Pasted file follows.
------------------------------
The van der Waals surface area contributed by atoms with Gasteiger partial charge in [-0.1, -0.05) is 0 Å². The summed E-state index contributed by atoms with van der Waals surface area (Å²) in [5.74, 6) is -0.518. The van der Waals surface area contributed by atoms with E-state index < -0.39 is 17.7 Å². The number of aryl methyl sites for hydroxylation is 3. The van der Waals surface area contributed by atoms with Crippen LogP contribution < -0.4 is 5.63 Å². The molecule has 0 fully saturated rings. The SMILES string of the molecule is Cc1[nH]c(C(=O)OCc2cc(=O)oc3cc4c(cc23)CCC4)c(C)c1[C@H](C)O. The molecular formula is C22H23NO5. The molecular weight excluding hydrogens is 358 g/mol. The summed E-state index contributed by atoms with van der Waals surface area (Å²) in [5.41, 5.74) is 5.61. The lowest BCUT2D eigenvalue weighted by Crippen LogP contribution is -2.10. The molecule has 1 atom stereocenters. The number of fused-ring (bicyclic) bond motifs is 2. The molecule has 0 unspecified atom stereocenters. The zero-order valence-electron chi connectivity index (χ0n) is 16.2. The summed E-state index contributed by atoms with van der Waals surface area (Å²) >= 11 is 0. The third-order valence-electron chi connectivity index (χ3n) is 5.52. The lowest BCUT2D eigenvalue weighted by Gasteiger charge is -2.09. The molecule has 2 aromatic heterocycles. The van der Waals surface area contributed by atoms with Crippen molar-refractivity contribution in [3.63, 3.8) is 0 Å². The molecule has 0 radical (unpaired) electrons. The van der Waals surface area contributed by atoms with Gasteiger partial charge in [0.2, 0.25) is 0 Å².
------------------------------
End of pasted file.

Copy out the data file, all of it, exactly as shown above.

The van der Waals surface area contributed by atoms with Gasteiger partial charge in [-0.1, -0.05) is 0 Å². The summed E-state index contributed by atoms with van der Waals surface area (Å²) in [5.74, 6) is -0.518. The van der Waals surface area contributed by atoms with E-state index < -0.39 is 17.7 Å². The number of aryl methyl sites for hydroxylation is 3. The van der Waals surface area contributed by atoms with Crippen LogP contribution < -0.4 is 5.63 Å². The molecule has 0 fully saturated rings. The SMILES string of the molecule is Cc1[nH]c(C(=O)OCc2cc(=O)oc3cc4c(cc23)CCC4)c(C)c1[C@H](C)O. The molecular formula is C22H23NO5. The molecular weight excluding hydrogens is 358 g/mol. The summed E-state index contributed by atoms with van der Waals surface area (Å²) in [5.41, 5.74) is 5.61. The lowest BCUT2D eigenvalue weighted by Crippen LogP contribution is -2.10. The molecule has 1 atom stereocenters. The number of fused-ring (bicyclic) bond motifs is 2. The molecule has 0 unspecified atom stereocenters. The zero-order valence-electron chi connectivity index (χ0n) is 16.2. The summed E-state index contributed by atoms with van der Waals surface area (Å²) >= 11 is 0. The third-order valence-electron chi connectivity index (χ3n) is 5.52. The lowest BCUT2D eigenvalue weighted by Gasteiger charge is -2.09. The molecule has 2 aromatic heterocycles. The van der Waals surface area contributed by atoms with Crippen molar-refractivity contribution in [3.63, 3.8) is 0 Å². The molecule has 0 radical (unpaired) electrons. The van der Waals surface area contributed by atoms with Gasteiger partial charge in [0.2, 0.25) is 0 Å².